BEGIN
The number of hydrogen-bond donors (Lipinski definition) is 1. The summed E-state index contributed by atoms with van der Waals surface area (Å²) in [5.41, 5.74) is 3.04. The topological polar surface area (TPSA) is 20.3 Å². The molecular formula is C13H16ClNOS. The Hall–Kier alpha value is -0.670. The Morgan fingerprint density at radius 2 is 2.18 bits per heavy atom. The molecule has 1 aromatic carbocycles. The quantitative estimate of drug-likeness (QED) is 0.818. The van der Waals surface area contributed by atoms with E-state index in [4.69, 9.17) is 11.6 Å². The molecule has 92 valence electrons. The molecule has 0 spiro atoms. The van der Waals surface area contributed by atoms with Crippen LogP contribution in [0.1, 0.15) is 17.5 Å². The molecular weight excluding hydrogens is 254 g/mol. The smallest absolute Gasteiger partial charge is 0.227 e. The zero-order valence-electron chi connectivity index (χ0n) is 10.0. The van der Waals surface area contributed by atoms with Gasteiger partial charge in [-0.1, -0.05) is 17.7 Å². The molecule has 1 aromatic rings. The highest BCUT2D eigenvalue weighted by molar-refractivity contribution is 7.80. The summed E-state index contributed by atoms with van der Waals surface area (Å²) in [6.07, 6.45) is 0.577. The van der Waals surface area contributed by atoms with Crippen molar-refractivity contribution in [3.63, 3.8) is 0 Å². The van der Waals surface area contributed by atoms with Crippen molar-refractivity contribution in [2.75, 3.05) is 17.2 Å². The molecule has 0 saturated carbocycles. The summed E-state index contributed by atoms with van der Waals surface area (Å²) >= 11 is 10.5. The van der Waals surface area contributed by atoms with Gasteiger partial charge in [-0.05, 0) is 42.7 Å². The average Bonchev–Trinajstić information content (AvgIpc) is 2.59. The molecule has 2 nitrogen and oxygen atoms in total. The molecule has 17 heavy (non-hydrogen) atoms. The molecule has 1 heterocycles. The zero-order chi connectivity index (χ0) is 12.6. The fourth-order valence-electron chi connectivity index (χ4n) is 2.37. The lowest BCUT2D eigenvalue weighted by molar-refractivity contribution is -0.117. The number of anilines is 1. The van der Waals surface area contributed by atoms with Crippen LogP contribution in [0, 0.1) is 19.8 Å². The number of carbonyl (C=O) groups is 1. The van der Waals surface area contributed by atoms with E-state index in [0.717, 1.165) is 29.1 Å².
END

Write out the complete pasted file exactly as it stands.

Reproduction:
The number of hydrogen-bond donors (Lipinski definition) is 1. The summed E-state index contributed by atoms with van der Waals surface area (Å²) in [5.41, 5.74) is 3.04. The topological polar surface area (TPSA) is 20.3 Å². The molecular formula is C13H16ClNOS. The Hall–Kier alpha value is -0.670. The Morgan fingerprint density at radius 2 is 2.18 bits per heavy atom. The molecule has 1 aromatic carbocycles. The quantitative estimate of drug-likeness (QED) is 0.818. The van der Waals surface area contributed by atoms with E-state index in [4.69, 9.17) is 11.6 Å². The molecule has 92 valence electrons. The molecule has 0 spiro atoms. The van der Waals surface area contributed by atoms with Crippen LogP contribution in [0.1, 0.15) is 17.5 Å². The molecular weight excluding hydrogens is 254 g/mol. The smallest absolute Gasteiger partial charge is 0.227 e. The zero-order valence-electron chi connectivity index (χ0n) is 10.0. The van der Waals surface area contributed by atoms with Gasteiger partial charge in [-0.1, -0.05) is 17.7 Å². The molecule has 1 aromatic rings. The highest BCUT2D eigenvalue weighted by molar-refractivity contribution is 7.80. The summed E-state index contributed by atoms with van der Waals surface area (Å²) in [6.07, 6.45) is 0.577. The van der Waals surface area contributed by atoms with Crippen molar-refractivity contribution in [3.63, 3.8) is 0 Å². The van der Waals surface area contributed by atoms with Crippen molar-refractivity contribution in [2.75, 3.05) is 17.2 Å². The molecule has 0 saturated carbocycles. The summed E-state index contributed by atoms with van der Waals surface area (Å²) >= 11 is 10.5. The van der Waals surface area contributed by atoms with Gasteiger partial charge in [-0.05, 0) is 42.7 Å². The average Bonchev–Trinajstić information content (AvgIpc) is 2.59. The molecule has 2 nitrogen and oxygen atoms in total. The molecule has 17 heavy (non-hydrogen) atoms. The molecule has 1 heterocycles. The zero-order chi connectivity index (χ0) is 12.6. The fourth-order valence-electron chi connectivity index (χ4n) is 2.37. The lowest BCUT2D eigenvalue weighted by molar-refractivity contribution is -0.117. The number of anilines is 1. The van der Waals surface area contributed by atoms with Crippen LogP contribution in [0, 0.1) is 19.8 Å². The number of carbonyl (C=O) groups is 1. The van der Waals surface area contributed by atoms with E-state index in [0.717, 1.165) is 29.1 Å².